Skip to main content

Q3 2023 Credit Research Outlook Curb Your Enthusiasm

The increased usage of fixed rate debt across developed market economies between 2020 and 2022 has shielded corporates and consumers from the impact of higher rates. But for how long?

The state of interest rates 2–3 years from now will be a critical factor for corporate credit markets as the maturity schedule for lower-quality corporate credit becomes far more significant in 2025.

Credit Research

In evaluating global central bank performance in fighting inflation so far – while keeping the prospect of a “soft” economic landing alive – I would quote the great Larry David: “Pretty … pretty … pretty good.”

However, as noted in our Q2 2023 Outlook, central bankers cannot claim victory yet. The full impact of the massive interest rate hikes will continue to work its way through global economies in a lagged manner, and there is the risk of increased pressure on credit markets and economies if interest rates remain high for longer.

While financial and lending conditions have tightened across global economies, they have not been overly restrictive. This is an outcome consistent with central bank mandates to fight inflation, as well as avoid causing a recession.

The Bloomberg US Financial Conditions Index (Figure 1) demonstrates that conditions are still slightly above the neutral level (the significant tightening earlier in 2023 was a temporary, idiosyncratic episode related to the US regional bank stress).

Figure 1: Bloomberg US Financial Conditions Index (31 December 2021–26 September 2023)

Q3 2023 Credit Quarterly Fig 1

The latest global bank lending surveys tell us that credit conditions are still tightening, even if modestly. The G-4 Senior Loan Officer Opinion Survey proxy points to a continued negative credit impulse in coming quarters despite modest positive credit growth.1

Even without further tightening in lending conditions, the accumulated credit constraints are expected to hinder economic activity in the next few quarters. Lenders are likely to remain cautious, and there is risk that banks’ willingness to extend credit tightens even further.

Fortunately, consumer, bank and corporate balance sheets in developed market economies have remained healthy despite the rapid interest rate hikes. This resilience can be attributed to the ability of these constituents to issue and refinance debt at very low interest rates following the COVID-19 shock.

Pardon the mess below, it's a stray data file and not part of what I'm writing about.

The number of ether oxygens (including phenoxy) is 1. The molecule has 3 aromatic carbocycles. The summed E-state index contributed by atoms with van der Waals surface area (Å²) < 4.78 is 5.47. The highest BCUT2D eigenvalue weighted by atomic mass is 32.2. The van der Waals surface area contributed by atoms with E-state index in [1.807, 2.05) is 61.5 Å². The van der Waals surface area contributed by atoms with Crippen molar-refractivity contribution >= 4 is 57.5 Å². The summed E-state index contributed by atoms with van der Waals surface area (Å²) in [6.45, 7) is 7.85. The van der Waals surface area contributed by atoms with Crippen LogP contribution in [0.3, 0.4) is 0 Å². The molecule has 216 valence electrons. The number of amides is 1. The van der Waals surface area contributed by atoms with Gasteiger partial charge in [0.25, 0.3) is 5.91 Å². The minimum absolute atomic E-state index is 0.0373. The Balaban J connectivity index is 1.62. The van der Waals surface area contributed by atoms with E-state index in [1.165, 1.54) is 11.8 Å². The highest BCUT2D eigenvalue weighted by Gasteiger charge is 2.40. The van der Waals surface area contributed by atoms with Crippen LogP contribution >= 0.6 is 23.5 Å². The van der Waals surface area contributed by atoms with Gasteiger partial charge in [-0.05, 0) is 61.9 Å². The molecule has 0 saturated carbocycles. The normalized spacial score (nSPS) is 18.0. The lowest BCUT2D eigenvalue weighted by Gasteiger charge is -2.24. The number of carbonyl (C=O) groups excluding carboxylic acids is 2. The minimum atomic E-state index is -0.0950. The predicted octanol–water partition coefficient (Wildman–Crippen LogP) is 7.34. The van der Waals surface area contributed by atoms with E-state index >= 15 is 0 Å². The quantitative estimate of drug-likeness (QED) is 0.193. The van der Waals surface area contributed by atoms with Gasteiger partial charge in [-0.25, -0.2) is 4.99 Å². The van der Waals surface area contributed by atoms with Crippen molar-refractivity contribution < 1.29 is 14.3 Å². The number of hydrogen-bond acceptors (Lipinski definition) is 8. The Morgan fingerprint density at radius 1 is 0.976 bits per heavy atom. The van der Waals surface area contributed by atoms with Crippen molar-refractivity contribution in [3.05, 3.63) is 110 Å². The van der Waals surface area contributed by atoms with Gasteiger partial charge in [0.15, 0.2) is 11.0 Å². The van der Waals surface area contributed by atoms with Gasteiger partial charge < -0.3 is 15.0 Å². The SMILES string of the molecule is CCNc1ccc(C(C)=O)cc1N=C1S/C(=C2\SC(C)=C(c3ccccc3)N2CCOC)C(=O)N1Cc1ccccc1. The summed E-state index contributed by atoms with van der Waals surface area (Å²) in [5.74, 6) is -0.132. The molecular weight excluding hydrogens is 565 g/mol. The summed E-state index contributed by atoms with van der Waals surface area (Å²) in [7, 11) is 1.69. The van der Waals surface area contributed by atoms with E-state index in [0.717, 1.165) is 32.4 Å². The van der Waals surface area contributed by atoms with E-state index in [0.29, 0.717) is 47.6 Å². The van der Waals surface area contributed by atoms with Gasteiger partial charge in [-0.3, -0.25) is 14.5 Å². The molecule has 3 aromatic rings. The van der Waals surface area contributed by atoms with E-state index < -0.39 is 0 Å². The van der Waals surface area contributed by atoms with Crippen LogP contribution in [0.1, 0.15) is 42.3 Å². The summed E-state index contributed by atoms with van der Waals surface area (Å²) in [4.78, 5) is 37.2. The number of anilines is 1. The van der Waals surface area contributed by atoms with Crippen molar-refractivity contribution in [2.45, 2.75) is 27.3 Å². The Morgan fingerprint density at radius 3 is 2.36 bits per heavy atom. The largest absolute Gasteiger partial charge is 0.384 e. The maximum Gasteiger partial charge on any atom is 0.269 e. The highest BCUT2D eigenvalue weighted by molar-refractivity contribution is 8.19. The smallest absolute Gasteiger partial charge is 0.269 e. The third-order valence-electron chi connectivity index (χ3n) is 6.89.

The increased usage of fixed rate debt across developed market economies between 2020 and 2022 (both corporate and consumer) has helped mitigate the impact that higher rates have had on debt servicing costs for consumers and businesses. This has been especially beneficial to the US economy, where the mortgage markets are heavily skewed toward the 30-year debt duration.

Indeed, after the refinancing boom of 2020–21, the average effective interest rate on mortgage debt has barely budged since the US Federal Reserve (Fed) started hiking, and remains near a record low.

Bankruptcy data also suggests that consumers and businesses are coping well with higher interest rates. Non-business bankruptcies have barely risen, while business bankruptcies have increased – though they are still below their pre-pandemic level.

All this is consistent with the idea that the increased prevalence of fixed-rate debt is shielding borrowers from high interest rates.2

Despite the economic resilience we have seen so far, over time, higher rates are still likely to take further toll on consumption and business investment as more debt needs to be refinanced.

Such expectations will also continue to dampen demand for new loans. In the global corporate debt sector, greater reliance on fixed-rate financing during 2020–22 is unlikely to provide a lasting shield from central bank tightening as the maturity schedule – starting in 2025 – becomes more significant.3

For investment-grade-rated corporates, materially higher interest rate expense costs will negatively impact profits, and could deter capital expenditure and hiring plans. However, for lower-rated, and more highly levered corporations (high-yield-rated corporates and leveraged loan borrowers), any need to refinance debt at significantly higher rates is more likely to threaten solvency.

The maturity schedule for lower-quality corporate credit becomes far more significant in 2025, and the years beyond, so the state of interest rates two or three years from now will be a critical factor for corporate credit markets, particularly outside of the investment grade universe.

Developed market central banks are signaling the need for sustained higher policy rate, driven by concerns that economic resilience could lead to persistent inflation. Such policies may compress profit margins, slowly erode balance sheets, and bring an end to the economic expansion.

Whether or not a technical recession occurs, we believe that subpar growth will cause a re-examination of the lower-end of the credit spectrum. As such, our credit research team is vigilant in limiting exposure to credit profiles that could be negatively impacted by the more leveraged parts of global economy.

Banking Sector Outlook

More on Cash